From Foreign Policy in the Middle East | The Ayn Rand Institute:
The diplomatic talks over Iran’s nuclear program have culminated in a deal. The particular terms—at least those that have been disclosed—are predictably ominous. Despite stringent-sounding limitations and inspections, the deal effectively clears the path for the Islamic Republic of Iran to cheat and game its way toward nuclear capability. For more than a decade, deception has been the hallmark of Iran’s quest for nuclear technology; why expect that to change now? Clearly, this is a bad deal, but the debate over what a “better” deal should look like ignores the underlying problem: to engage Iran in diplomacy is to disregard and downplay that regime’s vicious character and goals.
Cartoon by cox&forkum.
Emil Venkov / Depiction: InSapphoWeTrust at Flickr (CC-A)
From Get rid of single-family zoning? These conversations shouldn’t be secret | The Seattle Times:
Most dramatically, the committee is considering a recommendation to do away with single-family zoning — which for a hundred-plus years has been the defining feature of Seattle’s strong neighborhood feel.
“We can still be a city for everyone, but only if we give up our outdated ideal of every family living in their own home on a 5,000 square foot lot,” a draft letter from the committee co-chairs reads.
The draft report notes that “Seattle (single-family) zoning has roots in racial and class exclusion and remains among the largest obstacles to realizing the city’s goals for equity and affordability.”
The committee of citizen volunteers voted 19-3 to recommend replacing single-family zoning with a “lower density residential zone” that would allow duplexes, triplexes, rooming houses and more backyard cottages and mother-in-law units in areas now dominated by single houses on lots with a yards. It’s unclear how much of the city this would include.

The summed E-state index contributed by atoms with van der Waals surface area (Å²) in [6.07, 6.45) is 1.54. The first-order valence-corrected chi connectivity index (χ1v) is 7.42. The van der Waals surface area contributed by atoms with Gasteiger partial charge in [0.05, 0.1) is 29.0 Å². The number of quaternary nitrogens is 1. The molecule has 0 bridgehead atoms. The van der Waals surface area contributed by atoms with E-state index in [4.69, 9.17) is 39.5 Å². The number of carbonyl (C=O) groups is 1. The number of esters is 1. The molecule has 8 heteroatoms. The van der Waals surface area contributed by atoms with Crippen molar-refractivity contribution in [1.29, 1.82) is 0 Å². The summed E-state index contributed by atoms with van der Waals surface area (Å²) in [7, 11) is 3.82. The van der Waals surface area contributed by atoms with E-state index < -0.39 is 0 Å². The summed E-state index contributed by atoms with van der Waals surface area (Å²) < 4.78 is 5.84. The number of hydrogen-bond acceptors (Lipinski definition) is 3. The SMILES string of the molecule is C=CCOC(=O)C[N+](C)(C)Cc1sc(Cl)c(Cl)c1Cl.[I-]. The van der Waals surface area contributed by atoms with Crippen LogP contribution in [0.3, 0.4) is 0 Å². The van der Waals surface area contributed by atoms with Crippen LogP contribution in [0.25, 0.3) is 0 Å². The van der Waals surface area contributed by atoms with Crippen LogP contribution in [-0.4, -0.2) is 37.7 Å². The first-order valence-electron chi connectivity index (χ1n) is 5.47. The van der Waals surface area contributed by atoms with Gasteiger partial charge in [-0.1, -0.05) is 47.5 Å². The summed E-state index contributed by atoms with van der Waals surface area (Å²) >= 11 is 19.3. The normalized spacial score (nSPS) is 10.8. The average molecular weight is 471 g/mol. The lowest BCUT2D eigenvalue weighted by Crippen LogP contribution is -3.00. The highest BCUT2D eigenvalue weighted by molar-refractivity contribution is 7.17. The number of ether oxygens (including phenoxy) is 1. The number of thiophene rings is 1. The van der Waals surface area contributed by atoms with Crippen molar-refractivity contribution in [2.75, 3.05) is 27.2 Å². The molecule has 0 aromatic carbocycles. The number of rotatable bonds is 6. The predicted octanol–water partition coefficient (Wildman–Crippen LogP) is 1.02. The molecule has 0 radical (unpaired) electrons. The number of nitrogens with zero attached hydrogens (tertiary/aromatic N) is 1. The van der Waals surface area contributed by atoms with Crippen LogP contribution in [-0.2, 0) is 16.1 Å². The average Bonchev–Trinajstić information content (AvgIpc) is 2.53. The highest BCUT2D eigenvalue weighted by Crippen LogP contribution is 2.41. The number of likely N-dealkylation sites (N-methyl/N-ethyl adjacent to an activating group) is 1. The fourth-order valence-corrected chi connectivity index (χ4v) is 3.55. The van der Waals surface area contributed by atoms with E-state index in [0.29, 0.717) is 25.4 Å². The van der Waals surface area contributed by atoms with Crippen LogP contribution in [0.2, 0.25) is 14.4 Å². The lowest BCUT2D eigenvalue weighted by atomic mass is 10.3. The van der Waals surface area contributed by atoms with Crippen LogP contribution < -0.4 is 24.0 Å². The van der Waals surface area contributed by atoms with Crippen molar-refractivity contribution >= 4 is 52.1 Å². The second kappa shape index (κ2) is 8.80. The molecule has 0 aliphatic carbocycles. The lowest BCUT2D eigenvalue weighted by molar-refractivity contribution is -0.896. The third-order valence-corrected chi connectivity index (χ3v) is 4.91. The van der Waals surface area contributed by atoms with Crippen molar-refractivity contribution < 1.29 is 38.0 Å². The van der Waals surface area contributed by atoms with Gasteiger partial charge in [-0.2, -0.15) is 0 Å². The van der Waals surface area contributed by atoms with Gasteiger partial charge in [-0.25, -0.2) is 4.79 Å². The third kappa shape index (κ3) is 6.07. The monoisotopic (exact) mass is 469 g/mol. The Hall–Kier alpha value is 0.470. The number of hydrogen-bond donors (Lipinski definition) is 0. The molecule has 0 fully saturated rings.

Later, the committee co-chairs issued a statement saying the group “has no intention of recommending the elimination of all single family zones in the city.” But the draft report suggests the committee was considering exactly that.
“In fact, (the committee) recommends we abandon the term ‘single family zone,’ ” the draft reads.
From The Mythical Connection Between Immigrants and Crime – WSJ:
…numerous studies going back more than a century have shown that immigrants—regardless of nationality or legal status—are less likely than the native population to commit violent crimes or to be incarcerated. A new report from the Immigration Policy Center notes that while the illegal immigrant population in the U.S. more than tripled between 1990 and 2013 to more than 11.2 million, “FBI data indicate that the violent crime rate declined 48%—which included falling rates of aggravated assault, robbery, rape, and murder. Likewise, the property crime rate fell 41%, including declining rates of motor vehicle theft, larceny/robbery, and burglary.”
A separate IPC paper from 2007 explains that this is not a function of well-behaved high-skilled immigrants from India and China offsetting misdeeds of Latin American newcomers. The data show that “for every ethnic group without exception, incarceration rates among young men are lowest for immigrants,” according to the report. “This holds true especially for the Mexicans, Salvadorans, and Guatemalans who make up the bulk of the undocumented population.”
It also holds true in states with large populations of illegal residents. A 2008 report by the Public Policy Institute of California found that immigrants are underrepresented in the prison system. “The incarceration rate for foreign-born adults is 297 per 100,000 in the population, compared [with] 813 per 100,000 for U.S.-born adults,” the study concludes. “The foreign-born, who make up roughly 35% of California’s adult population, constitute 17% of the state prison population.”